In addition, for an assignment-of-inventions agreement to be enforceable, it must conform to the general principles of contract law, including, chiefly, that the employee must receive some benefit under the agreement, and it usually must be signed before employment begins.
III. STANFORD UNIVERSITY FAILS ITS OWN LEGAL-WRITING CLASS.
In September of 2009, Stanford University in California learned a most expensive lesson on the importance of a carefully-drafted assignment-of-inventions agreement. This lesson was taught by a federal court that ruled Stanford University had no ownership interest in three valuable patents relating to HIV therapies and treatments. The court's ruling in that case ("Board of Trustees of the Leland Stanford Junior University v. Roche Molecular Systems") is a strong reminder that the "assignment-of-inventions" clauses in general employment agreements must be carefully drafted. Essentially, the facts the Court considered are these: in 1988, Stanford University sent one of its research assistants to an unrelated research lab to obtain information critical to the development of technology relating to HIV treatments and therapy. The employee signed a "Visitor's Confidentiality Agreement" when he first visited the outside lab. The lab's agreement stated that the visitor assigned his rights and interest in the ideas and "inventions" he devised as a consequence of the work he performed and observed at the research lab. Unfortunately for Stanford, the employee did not tell the university that he had signed the Visitor's Confidentiality Agreement.
The employee had earlier signed a "Copyright and Patent Agreement" with Stanford, but that agreement provided only that the employee "agrees to assign... right, title and interest in" his ideas and inventions created while he was employed by Stanford.
Eventually, the employee helped Stanford develop HIV treatments and therapies that incorporated some of the work he did while visiting the outside lab. In 1992, Stanford applied for and obtained three patents based, in part, on the employee's work. More than a decade later, Stanford sued the outside lab's successor ("Roche Molecular Systems") for patent infringement. The Court ruled against Stanford, in large part, based on the language of its Copyright and Patent Agreement.
Although the court opinion involves several complicated procedural rulings, the Court's main point was this: The Copyright and Patent Agreement that Stanford required the employee to sign did not actually assign the employee's rights in his inventions to the university -- the language was merely a promise to assign such inventions (I "agree to assign"). But the language contained in the outside lab's Confidentiality Agreement was a present assignment ("I do hereby assign"). The Court concluded that the Stanford employee had assigned to the outside lab his rights in any invention he contributed to as a result of his visit to that lab. Therefore, the employee had no rights left to assign to Stanford. On such a seemingly minor language distinction does a company's fortunes rise and fall.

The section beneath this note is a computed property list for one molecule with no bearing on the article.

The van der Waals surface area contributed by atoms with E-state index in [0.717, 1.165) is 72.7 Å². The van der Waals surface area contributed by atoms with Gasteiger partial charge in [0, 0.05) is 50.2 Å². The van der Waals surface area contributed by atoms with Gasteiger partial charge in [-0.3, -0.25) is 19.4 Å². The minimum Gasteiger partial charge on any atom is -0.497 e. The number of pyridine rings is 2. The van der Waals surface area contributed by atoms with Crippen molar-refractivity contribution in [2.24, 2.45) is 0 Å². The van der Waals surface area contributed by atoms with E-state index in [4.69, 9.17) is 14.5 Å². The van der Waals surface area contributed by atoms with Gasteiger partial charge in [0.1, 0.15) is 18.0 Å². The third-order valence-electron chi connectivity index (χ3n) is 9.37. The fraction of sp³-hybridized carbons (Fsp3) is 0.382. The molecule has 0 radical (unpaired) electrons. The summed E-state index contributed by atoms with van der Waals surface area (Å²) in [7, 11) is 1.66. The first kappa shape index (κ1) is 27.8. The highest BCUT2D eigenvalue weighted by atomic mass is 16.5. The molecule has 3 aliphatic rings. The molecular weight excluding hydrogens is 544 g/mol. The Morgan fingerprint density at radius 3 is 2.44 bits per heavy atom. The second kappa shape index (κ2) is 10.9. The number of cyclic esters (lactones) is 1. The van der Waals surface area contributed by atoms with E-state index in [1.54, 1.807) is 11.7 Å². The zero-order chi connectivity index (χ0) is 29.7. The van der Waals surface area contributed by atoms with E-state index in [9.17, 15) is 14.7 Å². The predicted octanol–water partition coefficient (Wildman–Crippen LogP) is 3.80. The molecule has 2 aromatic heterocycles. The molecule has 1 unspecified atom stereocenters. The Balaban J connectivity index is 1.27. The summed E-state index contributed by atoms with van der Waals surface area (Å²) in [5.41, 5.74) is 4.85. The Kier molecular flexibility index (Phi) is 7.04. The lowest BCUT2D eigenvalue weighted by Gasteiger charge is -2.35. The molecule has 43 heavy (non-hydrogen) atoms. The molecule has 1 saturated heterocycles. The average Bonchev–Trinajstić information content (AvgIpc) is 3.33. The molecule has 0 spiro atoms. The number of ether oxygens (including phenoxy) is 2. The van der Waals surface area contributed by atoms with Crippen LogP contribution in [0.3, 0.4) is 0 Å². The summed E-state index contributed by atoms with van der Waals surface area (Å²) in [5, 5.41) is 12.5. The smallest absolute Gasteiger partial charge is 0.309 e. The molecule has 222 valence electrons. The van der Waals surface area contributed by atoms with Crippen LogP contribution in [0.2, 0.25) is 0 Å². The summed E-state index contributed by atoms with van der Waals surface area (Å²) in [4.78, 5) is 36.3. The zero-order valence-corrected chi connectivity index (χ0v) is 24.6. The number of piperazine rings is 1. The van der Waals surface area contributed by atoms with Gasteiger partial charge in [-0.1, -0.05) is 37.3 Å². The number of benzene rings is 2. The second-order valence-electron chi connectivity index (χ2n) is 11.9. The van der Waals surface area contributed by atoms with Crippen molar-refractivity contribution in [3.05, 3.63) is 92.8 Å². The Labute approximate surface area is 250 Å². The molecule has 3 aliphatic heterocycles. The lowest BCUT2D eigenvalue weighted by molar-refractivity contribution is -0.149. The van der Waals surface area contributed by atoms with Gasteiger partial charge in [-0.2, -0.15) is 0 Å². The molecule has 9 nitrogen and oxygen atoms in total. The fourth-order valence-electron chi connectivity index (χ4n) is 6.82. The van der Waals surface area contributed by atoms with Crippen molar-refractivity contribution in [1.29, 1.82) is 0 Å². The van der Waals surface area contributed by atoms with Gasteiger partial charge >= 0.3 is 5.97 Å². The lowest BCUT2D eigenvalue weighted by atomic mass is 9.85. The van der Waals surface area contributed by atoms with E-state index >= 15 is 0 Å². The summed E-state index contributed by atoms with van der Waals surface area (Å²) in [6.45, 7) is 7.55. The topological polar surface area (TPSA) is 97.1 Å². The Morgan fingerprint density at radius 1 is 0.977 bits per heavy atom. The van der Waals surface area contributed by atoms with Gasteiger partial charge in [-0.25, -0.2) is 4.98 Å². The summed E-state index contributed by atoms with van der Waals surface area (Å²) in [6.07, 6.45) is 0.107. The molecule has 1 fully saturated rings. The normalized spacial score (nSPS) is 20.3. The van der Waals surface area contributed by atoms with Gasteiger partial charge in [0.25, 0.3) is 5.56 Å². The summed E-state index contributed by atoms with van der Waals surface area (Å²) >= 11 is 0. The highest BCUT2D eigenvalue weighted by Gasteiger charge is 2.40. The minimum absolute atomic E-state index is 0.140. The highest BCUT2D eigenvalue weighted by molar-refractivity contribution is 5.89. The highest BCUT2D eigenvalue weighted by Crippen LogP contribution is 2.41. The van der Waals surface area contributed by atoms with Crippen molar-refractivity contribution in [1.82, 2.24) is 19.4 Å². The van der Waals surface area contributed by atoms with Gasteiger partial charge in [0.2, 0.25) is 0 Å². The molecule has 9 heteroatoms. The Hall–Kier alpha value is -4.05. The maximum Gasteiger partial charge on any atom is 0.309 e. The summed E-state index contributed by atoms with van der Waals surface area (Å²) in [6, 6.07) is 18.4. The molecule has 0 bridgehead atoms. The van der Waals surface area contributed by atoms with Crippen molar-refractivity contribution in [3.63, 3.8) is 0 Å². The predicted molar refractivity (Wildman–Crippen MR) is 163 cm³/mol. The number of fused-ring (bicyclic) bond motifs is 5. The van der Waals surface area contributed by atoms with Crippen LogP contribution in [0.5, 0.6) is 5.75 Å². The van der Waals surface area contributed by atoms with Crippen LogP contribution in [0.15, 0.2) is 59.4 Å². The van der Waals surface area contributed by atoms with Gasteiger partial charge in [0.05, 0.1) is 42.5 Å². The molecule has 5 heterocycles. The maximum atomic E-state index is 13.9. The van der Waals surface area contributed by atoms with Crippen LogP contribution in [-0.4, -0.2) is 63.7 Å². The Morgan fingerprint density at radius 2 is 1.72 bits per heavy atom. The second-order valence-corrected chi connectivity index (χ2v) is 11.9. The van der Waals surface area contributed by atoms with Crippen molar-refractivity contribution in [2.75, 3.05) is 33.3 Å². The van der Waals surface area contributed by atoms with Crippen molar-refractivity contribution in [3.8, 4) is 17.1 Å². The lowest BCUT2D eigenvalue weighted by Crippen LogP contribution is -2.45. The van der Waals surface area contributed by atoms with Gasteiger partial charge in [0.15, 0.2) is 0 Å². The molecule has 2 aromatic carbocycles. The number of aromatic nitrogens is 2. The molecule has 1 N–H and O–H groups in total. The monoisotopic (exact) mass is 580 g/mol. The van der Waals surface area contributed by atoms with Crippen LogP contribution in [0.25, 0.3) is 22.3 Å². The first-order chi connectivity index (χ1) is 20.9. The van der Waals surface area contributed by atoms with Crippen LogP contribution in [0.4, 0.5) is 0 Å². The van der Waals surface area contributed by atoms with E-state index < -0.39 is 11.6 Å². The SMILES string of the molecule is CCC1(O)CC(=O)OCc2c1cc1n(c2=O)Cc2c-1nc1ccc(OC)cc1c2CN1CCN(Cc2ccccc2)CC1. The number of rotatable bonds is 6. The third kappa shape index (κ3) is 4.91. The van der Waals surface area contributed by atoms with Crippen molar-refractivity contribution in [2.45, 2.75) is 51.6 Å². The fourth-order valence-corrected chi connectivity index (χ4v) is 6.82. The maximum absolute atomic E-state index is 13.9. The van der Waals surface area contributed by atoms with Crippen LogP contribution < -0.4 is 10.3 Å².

Stanford must get a grade of "F" in the subjects of legal-drafting and managing employee inventions for its failure to draft an effective assignment-of-inventions agreement for its employees and for its failure to expressly prohibit its employees from signing agreements in the course of its employee's work without first obtaining the University's consent.
Employers cannot assume that all employee-created IP will automatically become the exclusive property of the employer. Where possible, employers should require their employees to execute an assignment-of-inventions agreement that clearly sets forth the employer's rights in and to the employee's inventions. The assignment-of-inventions agreement should include an express statement by the employee that he or she is assigning to the employer all rights associated with the intellectual property and that he or she will cooperate with the employer in prosecution of any patent applications. In addition, employers should also note that the laws controlling the ownership of employee-created IP can differ from state-to-state. Therefore, it is strongly recommended that the employer contact an experienced IP attorney to assist in the preparation of an assignment-of-inventions agreement that the courts will enforce.
Finally, in addition to requiring employees to sign enforceable assignment-of-invention agreements, your company should also develop a policy for employees who are specifically hired to invent. This policy should include, at a minimum, how such employees should keep their inventor logs (i.e., such as how they locate, use and identify information reviewed in connection with their inventing duties). The policy should also prohibit employees from signing any documents that relate to their inventing duties unless the company first gives them permission to do so.
Questions or comments regarding this article should be directed to George Kobayashi, Chair of the Masuda Funai Intellectual Property Practice Group (email@example.com), or Edward J. Underhill, Chair of the Distribution and Sales Practice Group (firstname.lastname@example.org).